Amazon’s 4-Star Store: What Does It Mean for Grocery?
Amazon’s new 4-Star store in New York’s SoHo neighborhood doesn’t sell food. But this unique brick-and-mortar venture could change retail grocery – again.
The store features 2,000 rotating items that are selected based on online customer ratings. Prices change automatically to align with online prices and Amazon Prime members receive a discount off the list price. Checkout does involve cashiers, unlike Amazon Go, but the convenience factor is still foremost and Amazon’s focus on providing an enhanced shopper experience is impossible to miss.
And, although recent industry news feeds have focused almost exclusively on the novelty of the 4-Star store, one can’t help but think about the implications this new store model could have for retail grocery.
a Smaller Footprint
Could this small-store format become the new neighborhood mini-mart? Not only do smaller locations translate into lower capital costs, but these Amazon “mini-stores” could pop up on any street corner – downtown or down by the old mall. Needing less square footage to operate, they can be more easily plotted to deliver the convenience that drives shoppers in store. And the value of convenience can’t be overstated, as 68 percent of shoppers participating in Inmar’s 2018 Shopper Behavior Study cited “convenient location” as the primary reason for choosing where they shop for groceries.
Making Real-Time Pricing a Reality
It’s hard not to be at least a little impressed by Amazon’s deployment of digital price tags at the 4-Star store that instantly match in-store pricing with what shoppers are paying online. Further, it seems entirely reasonable that Amazon could further refine real-time product pricing at the store level based on external market forces, internal goals and a host of other considerations – including competitors’ prices. Is this a signal to a grocery industry challenged by shrinking margins that now is the time to invest in similar technology?
And given Amazon’s unmatched shopper data history and management, could the 4-Star store be where personalized pricing for shoppers takes hold? Grocery retailers have built pricing strategies around known-value items (KVIs) for decades but have hesitated to go a step further and commit to truly shopper-specific pricing. If the Amazon 4-Star store makes personalized pricing the norm for its customers, will this be the final impetus for grocery retailers to do the same?
The Amazon 4-Star store in SoHo includes a section designated as “Trending Around NYC,” reflecting the retailer’s unflagging focus on strategically positioning products in front of shoppers identified as potential purchasers. As grocery retailers fight for sales in an increasingly competitive marketplace, this should serve as an important reminder of the need to customize – to the greatest possible extent – assortment at the store level. With brick-and-mortar shoppers demanding a more personalized in-store experience, industry retailers need to make full use of available shopper data to ensure that assortment matches local demand.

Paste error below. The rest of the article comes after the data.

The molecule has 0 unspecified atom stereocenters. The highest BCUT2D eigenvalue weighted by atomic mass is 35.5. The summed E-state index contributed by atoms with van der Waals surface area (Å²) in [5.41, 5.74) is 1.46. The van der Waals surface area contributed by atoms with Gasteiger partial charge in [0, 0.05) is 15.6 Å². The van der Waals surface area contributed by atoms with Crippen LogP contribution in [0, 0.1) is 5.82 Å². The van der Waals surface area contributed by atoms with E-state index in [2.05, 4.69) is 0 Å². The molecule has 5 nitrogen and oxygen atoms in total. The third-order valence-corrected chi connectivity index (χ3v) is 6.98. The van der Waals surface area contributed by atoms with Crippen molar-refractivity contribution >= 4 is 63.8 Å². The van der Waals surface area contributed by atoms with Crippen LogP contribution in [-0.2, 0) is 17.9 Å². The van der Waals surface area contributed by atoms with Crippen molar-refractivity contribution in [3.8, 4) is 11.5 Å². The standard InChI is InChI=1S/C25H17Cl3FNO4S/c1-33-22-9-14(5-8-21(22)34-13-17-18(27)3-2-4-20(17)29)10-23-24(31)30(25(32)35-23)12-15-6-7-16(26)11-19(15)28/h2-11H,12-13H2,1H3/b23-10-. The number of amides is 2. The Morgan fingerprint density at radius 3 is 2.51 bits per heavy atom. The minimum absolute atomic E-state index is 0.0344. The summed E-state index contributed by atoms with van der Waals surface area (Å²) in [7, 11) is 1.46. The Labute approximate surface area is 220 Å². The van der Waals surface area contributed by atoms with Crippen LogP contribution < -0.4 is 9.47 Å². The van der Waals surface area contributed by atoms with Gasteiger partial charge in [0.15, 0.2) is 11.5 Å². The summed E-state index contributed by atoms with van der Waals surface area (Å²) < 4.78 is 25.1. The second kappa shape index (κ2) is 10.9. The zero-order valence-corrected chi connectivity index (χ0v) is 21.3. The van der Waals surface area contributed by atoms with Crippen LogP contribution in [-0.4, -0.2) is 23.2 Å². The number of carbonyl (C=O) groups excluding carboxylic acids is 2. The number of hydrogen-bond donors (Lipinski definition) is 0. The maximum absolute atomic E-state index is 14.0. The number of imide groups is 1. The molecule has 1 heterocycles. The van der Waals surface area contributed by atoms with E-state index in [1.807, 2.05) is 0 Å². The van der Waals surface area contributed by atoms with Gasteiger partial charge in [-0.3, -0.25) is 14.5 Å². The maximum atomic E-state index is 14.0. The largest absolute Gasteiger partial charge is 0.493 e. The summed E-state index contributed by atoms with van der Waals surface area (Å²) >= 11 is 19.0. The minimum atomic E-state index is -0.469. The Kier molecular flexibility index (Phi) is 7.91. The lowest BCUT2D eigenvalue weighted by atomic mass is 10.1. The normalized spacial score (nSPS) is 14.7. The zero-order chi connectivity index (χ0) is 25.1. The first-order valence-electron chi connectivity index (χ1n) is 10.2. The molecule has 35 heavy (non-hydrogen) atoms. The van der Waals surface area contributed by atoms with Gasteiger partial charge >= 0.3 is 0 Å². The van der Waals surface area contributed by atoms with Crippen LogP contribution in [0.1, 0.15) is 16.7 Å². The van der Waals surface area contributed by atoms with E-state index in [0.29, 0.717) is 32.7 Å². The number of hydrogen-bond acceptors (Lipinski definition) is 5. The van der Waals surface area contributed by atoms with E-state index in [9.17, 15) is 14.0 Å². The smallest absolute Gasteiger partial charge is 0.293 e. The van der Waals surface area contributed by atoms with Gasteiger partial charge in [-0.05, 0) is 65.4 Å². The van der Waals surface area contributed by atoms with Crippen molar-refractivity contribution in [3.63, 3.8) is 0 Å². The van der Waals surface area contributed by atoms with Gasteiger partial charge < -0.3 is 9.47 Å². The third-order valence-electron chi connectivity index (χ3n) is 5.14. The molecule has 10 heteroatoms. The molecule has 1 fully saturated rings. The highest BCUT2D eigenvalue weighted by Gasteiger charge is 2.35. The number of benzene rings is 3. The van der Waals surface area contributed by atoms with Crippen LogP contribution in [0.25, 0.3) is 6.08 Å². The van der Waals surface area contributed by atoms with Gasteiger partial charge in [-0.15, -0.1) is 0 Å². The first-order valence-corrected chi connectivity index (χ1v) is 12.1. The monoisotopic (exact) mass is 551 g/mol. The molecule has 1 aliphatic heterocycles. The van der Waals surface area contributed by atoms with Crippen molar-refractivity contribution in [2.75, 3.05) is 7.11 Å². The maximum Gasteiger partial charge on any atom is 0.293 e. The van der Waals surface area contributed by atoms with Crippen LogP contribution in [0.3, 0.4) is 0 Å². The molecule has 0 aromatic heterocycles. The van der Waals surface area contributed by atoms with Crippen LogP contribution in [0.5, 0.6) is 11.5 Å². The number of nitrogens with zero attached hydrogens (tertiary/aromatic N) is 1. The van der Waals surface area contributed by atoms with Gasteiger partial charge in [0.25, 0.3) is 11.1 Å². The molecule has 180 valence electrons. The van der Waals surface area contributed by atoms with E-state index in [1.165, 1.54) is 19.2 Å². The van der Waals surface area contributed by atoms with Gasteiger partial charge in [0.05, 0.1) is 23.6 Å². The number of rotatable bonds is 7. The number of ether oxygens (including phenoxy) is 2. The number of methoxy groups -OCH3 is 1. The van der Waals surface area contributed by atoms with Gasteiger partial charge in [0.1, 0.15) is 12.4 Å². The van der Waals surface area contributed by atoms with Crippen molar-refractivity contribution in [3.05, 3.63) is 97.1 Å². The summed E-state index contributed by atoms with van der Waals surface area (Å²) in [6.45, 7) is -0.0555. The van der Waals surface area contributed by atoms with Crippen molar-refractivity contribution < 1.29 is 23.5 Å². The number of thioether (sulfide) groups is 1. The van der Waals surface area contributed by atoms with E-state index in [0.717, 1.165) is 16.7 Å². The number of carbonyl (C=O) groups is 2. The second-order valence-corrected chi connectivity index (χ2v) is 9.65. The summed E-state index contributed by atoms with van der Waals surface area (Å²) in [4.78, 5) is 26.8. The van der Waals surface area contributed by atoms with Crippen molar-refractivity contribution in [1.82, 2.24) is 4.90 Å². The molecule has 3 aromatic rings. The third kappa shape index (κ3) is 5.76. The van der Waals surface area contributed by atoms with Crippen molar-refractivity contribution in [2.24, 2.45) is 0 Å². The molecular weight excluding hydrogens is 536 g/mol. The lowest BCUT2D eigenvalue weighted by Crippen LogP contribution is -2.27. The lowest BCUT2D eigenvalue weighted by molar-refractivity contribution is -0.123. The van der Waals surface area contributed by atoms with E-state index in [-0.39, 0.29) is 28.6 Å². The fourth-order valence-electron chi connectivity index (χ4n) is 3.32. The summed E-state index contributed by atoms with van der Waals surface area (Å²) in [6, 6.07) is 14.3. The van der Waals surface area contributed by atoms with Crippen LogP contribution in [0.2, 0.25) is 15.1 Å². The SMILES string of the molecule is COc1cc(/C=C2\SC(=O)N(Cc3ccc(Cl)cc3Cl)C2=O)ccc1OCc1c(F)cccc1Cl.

If Amazon can stock shelves based on what products individuals in the immediate area are already buying online or in store, why can’t grocery retailers? While it will require strategic collaboration across multiple business functions, merchandising, supply chain, etc., along with consistent, committed application of analytics to ensure that merchandise is properly curated, it is within the reach of industry retailers and the return on the investment will be substantial.
A Growing Presence – and Influence
While it’s too early to fully assess the impact of the SoHo store – and the announcement of a second Amazon 4-Star coming to Berkeley, Calif. – it’s immediately evident that this latest retail concept has the potential to irrevocably shape shopper expectations regarding the in-store experience. And that includes what they’ll be looking for in the grocery store.
By featuring top-rated items and targeted assortments, Amazon is delivering what shoppers have been demanding for some time: relevance. They’re further strengthening their relationship with shoppers by working harder to meet demand and that may well be the most important takeaway for grocery retailers. While a technology-match with Amazon is a stretch goal for most in the industry, establishing better relationships with shoppers is something that every grocery chain can achieve.
It’s critical at this point that retailers understand that relationships are not built exclusively in-store or online. (Just ask Amazon!) Shoppers are purchasing across channels and their experience in one influences how and where they shop in the other. And it’s the quality of both that, combined, drives loyalty.
Therefore, grocery retailers must do everything they can to provide the most complete and convenient omnichannel grocery experience that appeals to a variety of shoppers. Because, one day, the technology available will make it possible for retailers to serve up a completely personalized experience in-store or online for any shopper. When retailers achieve that degree of personalization they will find their fate not in the stars but in themselves.